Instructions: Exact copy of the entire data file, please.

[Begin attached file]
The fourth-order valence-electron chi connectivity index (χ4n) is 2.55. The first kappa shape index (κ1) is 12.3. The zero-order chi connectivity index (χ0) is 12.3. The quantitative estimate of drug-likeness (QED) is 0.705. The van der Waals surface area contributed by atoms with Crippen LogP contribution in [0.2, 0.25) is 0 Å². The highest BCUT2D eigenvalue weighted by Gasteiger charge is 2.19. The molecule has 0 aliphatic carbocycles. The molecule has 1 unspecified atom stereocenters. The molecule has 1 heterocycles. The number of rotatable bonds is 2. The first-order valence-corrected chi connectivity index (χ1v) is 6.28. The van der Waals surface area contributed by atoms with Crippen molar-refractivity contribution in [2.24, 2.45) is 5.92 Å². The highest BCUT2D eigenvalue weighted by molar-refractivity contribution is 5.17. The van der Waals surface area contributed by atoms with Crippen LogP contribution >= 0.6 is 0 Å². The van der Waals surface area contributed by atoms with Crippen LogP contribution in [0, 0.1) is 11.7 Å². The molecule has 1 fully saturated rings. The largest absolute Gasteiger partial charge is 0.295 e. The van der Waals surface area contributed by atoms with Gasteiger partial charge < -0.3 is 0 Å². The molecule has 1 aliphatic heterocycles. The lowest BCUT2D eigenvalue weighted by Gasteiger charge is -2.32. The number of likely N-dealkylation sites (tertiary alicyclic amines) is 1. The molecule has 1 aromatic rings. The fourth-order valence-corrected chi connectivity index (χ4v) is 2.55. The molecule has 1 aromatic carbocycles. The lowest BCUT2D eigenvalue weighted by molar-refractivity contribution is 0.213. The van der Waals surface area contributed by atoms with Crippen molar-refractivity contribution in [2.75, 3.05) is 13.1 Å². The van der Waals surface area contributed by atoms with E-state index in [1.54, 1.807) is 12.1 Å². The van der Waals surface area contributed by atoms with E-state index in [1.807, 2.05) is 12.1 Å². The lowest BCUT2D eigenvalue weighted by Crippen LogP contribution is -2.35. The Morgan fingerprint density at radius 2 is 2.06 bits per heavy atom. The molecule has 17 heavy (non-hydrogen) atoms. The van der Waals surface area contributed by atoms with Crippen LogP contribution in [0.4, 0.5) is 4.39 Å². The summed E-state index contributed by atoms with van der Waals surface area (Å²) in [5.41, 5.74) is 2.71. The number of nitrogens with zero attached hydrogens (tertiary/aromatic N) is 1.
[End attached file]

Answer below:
The fourth-order valence-electron chi connectivity index (χ4n) is 2.55. The first kappa shape index (κ1) is 12.3. The zero-order chi connectivity index (χ0) is 12.3. The quantitative estimate of drug-likeness (QED) is 0.705. The van der Waals surface area contributed by atoms with Crippen LogP contribution in [0.2, 0.25) is 0 Å². The highest BCUT2D eigenvalue weighted by Gasteiger charge is 2.19. The molecule has 0 aliphatic carbocycles. The molecule has 1 unspecified atom stereocenters. The molecule has 1 heterocycles. The number of rotatable bonds is 2. The first-order valence-corrected chi connectivity index (χ1v) is 6.28. The van der Waals surface area contributed by atoms with Crippen molar-refractivity contribution in [2.24, 2.45) is 5.92 Å². The highest BCUT2D eigenvalue weighted by molar-refractivity contribution is 5.17. The van der Waals surface area contributed by atoms with Crippen LogP contribution >= 0.6 is 0 Å². The van der Waals surface area contributed by atoms with Crippen LogP contribution in [0, 0.1) is 11.7 Å². The molecule has 1 fully saturated rings. The largest absolute Gasteiger partial charge is 0.295 e. The van der Waals surface area contributed by atoms with Gasteiger partial charge < -0.3 is 0 Å². The molecule has 1 aliphatic heterocycles. The lowest BCUT2D eigenvalue weighted by Gasteiger charge is -2.32. The number of likely N-dealkylation sites (tertiary alicyclic amines) is 1. The molecule has 1 aromatic rings. The fourth-order valence-corrected chi connectivity index (χ4v) is 2.55. The molecule has 1 aromatic carbocycles. The lowest BCUT2D eigenvalue weighted by molar-refractivity contribution is 0.213. The van der Waals surface area contributed by atoms with Crippen molar-refractivity contribution in [2.75, 3.05) is 13.1 Å². The van der Waals surface area contributed by atoms with E-state index in [1.54, 1.807) is 12.1 Å². The van der Waals surface area contributed by atoms with E-state index in [1.807, 2.05) is 12.1 Å². The lowest BCUT2D eigenvalue weighted by Crippen LogP contribution is -2.35. The Morgan fingerprint density at radius 2 is 2.06 bits per heavy atom. The molecule has 17 heavy (non-hydrogen) atoms. The van der Waals surface area contributed by atoms with Crippen LogP contribution in [0.4, 0.5) is 4.39 Å². The summed E-state index contributed by atoms with van der Waals surface area (Å²) in [5.41, 5.74) is 2.71. The number of nitrogens with zero attached hydrogens (tertiary/aromatic N) is 1.